You could even take them on a walk down the street. Sometimes people respond differently and are less guarded in unfamiliar situations.

4. You don’t set clear expectations for the job

Once you hire the person, you want them to get to work. Sometimes, however, we don’t set clear expectations of what exactly we want them to do.

What are the main tasks you want them to do? What does the outcome look like?

Make sure you are as clear and specific as you can be.

And, truth is, if this is your first hire, you may not exactly know – it may morph over time – and that’s okay. Just be as specific and clear as you can be, and let them know the situation and ask for their suggestions as well.

5. You abdicate responsibility

Sometimes when entrepreneurs hire someone new, they breathe a sigh of relief, completely let go of whatever tasks they gave to the new person, and they don’t look at it anymore.

They abdicate.

That’s dangerous – you don’t want to do it.

You aren’t doing the job anymore, that’s true, but you still want to take responsibility for the results. You want to check in with them, see how things are going, how you can support them, and if you are getting the results you are expecting.

This doesn’t mean you hover over them, but you do want to check in with them. Hiring and delegation is not abdication.

This is especially important if they handle your finances and books. If you never check and examine – you may get burned and not realize it till it’s too late.

6. You micromanage

Mistakes entrepreneurs make - You micromanage

On the flip side, instead of abdicating, your response may be micromanaging. You want to make sure they do it exactly the way you want, how you want it, and you hover over them to make sure they do it “right”.

This is ineffective and demotivating.

As we talked about earlier, you want to set clear expectations for the outcomes that you expect, offer whatever support they may need, then release them to get there in their own way.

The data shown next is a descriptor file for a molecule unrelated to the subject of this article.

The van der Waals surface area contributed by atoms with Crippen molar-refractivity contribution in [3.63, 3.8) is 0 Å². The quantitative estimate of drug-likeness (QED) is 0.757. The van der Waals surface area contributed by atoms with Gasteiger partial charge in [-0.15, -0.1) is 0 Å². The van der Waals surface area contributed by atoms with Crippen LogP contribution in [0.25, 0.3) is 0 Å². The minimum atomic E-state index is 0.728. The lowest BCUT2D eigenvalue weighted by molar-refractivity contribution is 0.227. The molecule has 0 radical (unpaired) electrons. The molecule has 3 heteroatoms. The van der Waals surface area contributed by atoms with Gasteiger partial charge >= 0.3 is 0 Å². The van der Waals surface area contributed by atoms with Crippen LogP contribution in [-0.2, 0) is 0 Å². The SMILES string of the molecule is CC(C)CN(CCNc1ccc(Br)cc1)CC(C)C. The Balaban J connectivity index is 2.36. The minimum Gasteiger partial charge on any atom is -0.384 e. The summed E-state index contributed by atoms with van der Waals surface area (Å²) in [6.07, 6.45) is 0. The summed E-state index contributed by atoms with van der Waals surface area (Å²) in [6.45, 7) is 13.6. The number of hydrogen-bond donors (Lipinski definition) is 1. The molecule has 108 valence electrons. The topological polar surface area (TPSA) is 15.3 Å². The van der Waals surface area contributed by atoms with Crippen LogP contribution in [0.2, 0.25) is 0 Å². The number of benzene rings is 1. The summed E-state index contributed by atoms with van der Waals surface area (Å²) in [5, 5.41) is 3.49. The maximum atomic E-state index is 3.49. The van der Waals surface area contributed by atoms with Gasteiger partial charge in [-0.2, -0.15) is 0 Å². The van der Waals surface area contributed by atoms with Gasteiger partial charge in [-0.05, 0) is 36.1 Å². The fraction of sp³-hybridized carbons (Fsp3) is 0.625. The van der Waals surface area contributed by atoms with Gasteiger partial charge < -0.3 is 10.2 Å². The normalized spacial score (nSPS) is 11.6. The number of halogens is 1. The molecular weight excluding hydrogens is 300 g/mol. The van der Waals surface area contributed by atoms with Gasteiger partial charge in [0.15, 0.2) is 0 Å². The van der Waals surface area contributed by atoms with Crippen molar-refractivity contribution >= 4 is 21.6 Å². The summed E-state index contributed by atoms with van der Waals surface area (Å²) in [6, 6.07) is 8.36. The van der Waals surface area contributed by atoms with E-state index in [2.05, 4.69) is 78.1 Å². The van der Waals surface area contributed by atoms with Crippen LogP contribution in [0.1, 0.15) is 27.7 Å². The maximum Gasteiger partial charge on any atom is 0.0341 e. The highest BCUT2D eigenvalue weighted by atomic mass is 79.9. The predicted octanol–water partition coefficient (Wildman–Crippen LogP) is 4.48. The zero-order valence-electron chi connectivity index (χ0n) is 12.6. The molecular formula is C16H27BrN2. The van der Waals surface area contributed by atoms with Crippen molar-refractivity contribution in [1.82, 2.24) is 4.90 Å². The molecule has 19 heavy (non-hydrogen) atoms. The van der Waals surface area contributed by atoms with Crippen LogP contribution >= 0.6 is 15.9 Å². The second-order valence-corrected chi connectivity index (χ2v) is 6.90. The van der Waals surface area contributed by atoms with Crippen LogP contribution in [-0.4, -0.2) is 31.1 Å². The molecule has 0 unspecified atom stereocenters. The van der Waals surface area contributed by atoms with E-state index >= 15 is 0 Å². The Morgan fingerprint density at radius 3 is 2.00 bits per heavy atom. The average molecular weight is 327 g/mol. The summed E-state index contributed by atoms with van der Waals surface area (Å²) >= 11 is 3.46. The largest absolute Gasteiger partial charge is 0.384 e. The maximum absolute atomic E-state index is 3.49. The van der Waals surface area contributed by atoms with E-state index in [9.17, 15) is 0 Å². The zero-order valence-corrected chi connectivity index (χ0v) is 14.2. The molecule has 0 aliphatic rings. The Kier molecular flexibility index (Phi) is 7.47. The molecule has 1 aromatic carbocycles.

What matters is not how they get there; what matters is the end result.

If they make a mistake, check to make sure your expectations were clear first and that you gave them the time, resources, and training they needed, and then make it a learning experience.

Mistakes are going to happen. It’s part of learning. Focus on learning, not punishing for mistakes.

Listen to Podcast: Episode 5: One of the Big Killers of Business

7. You expect them to have the same passion as you

As an entrepreneur, you likely are very passionate about your company. You love it. You eat and breathe it. It has special meaning to you. It’s yours.

Sometimes we expect our employees to have that same passion, but that’s a mistake.

They may love their job and love what they do and what the company is and does, but the chances of them having the same passion as you do are not high.

To you, the business may be “everything”, but to your employees, it’s a job (though hopefully one they love). There’s a difference there.

Hire and begin them well

I hope this article helps you hire better and saves you from pain down the road.

Make sure to:

  • Know who/what you need
  • Take your time in hiring
  • Don’t just trust your gut – gather other information
  • Set clear expectations for the job
  • Stay aware of what employees are doing and their outcomes
  • Focus on the outcome, not the way they get there (don’t micromanage)
  • Realize they may not have the same passion as you do (and that’s okay)

Do you have any other helpful tips for other entrepreneurs who are hiring? Share in the comments below.

You can find more related articles here.